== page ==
|Publication number||US6163415 A|
|Application number||US 09/285,401|
|Publication date||Dec 19, 2000|
|Filing date||Apr 2, 1999|
|Priority date||Apr 2, 1999|
|Publication number||09285401, 285401, US 6163415 A, US 6163415A, US-A-6163415, US6163415 A, US6163415A|
|Inventors||Yu-Chuan Lee, Gregory H. Chao|
|Original Assignee||Siros Technologies, Inc.|
|Export Citation||BiBTeX, EndNote, RefMan|
|Patent Citations (74), Non-Patent Citations (10), Referenced by (4), Classifications (12), Legal Events (5)|
|External Links: USPTO, USPTO Assignment, Espacenet|
This application is related to Application Ser. No. 09/109,111 filed Jul. 2, 1998, now U.S. Pat. No. 6,064,529.
1. Field of the Invention
The present invention relates to optical focusing, and more particularly to loading and unloading a flying lens used for optical data storage.
2. Background of the Invention
The use of optical data storage disks is known in the art. Examples include compact disks (CDs), magneto-optical disks (M/O), and digital video disks (DVD). Recently it has been proposed that systems using multiple lenses, including a "flying lens," be used to increase the storage capacity of the optical data storage disks. Such flying lenses are maintained at a nearly fixed distance from the surface of the rotating disks by aerodynamic effects.
The use of flying heads for use with magnetic data storage disks is known in the art, although they differ somewhat from flying lenses. A flying lens is a lens in an optical system and it may cooperate with one or more other lenses, such as a moveable objective lens. A flying lens optical system can be used with both fixed and removable storage media. All lenses in the optical system must maintain alignment with each other and a light source. This alignment requirement is absent in flying heads used for magnetic data storage systems. In addition, a flying lens assembly is typically larger in size than a flying head.
Many known prior art optical storage systems do not use a flying lens and thus do not require rotation of a disk, and the associated aerodynamic effects, to keep lenses separated from the surface of the storage media. The lens position in these systems is away from the surface of the optical storage media. These prior art systems do not require "unloading" the lens from the surface of the storage media before stopping disk rotation. Flying lens optical systems have been proposed and discussed in the literature. Such filing len systems do require a method or apparatus for loading and/or unloading these flying lenses.
Known prior art magnetic data storage systems which use flying heads often require such unloading. However, the heads are much smaller and there is no need to maintain the critical optical alignments as with components of optical data storage systems.
A technique known in the art and sometimes used with flying head magnetic systems is to "park" the head against the surface of the storage media. This parking may be done on a rough surface to minimize adhesion between the parked head and the magnetic disk surface. The surfaces of optical data storage disks however typically lack such rough surfaces and the larger physical size of a flying lens assembly increases the adhesion. These traits increase the likelihood of damage to flying lens optical systems which park the flying lens on the disk surface compared to flying head magnetic systems.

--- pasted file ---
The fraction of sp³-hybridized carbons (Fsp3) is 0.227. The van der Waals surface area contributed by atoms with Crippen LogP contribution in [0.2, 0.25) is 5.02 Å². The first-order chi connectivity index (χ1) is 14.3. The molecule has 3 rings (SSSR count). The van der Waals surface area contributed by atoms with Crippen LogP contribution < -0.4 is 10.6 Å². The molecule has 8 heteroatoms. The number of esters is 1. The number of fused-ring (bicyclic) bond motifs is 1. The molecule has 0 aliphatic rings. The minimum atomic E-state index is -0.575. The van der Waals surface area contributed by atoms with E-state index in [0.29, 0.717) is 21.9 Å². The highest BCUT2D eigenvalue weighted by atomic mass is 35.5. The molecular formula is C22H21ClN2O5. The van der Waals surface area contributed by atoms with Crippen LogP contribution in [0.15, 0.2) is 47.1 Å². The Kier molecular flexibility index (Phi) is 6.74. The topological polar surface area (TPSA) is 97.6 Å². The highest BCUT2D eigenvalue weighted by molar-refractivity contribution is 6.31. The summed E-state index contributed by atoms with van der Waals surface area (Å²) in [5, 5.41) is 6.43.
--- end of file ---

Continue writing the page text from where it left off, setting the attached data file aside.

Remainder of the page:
Accordingly, it would be desirable to provide a system to load and unload a flying lens used with optical data storage disks.
An apparatus and a method for loading and unloading a flying lens relative to the surface of an optical storage media is provided. The apparatus comprises a flying lens, a movable optical module for supporting and positioning the lens, and a ramp that slidably engages the movable optical module to load and unload the flying lens. The flying lens is loaded, or moved into a position close to the surface of the moving optical storage media, when the speed is sufficient that aerodynamic forces prevent contact between the flying lens and the storage media. The flying lens is unloaded before the storage media slows or stops and is held in a parked position by the ramp. During the loading and unloading the alignment integrity of the optical path is maintained.
FIG. 1 is an elevation view of a partially loaded flying lens system.
FIG. 2 is an isometric view of components shown in FIG. 1.
FIG. 3 is an isometric view of a flying lens and attached components.
FIG. 4 is an elevation view of an unloaded flying lens optical system.
FIG. 5 is an isometric view of components shown in FIG. 4.
FIG. 6 is a sectional view taken substantially as indicated along the 6--6 line of FIG. 1.
FIG. 7 is a plan view of another embodiment of the present invention.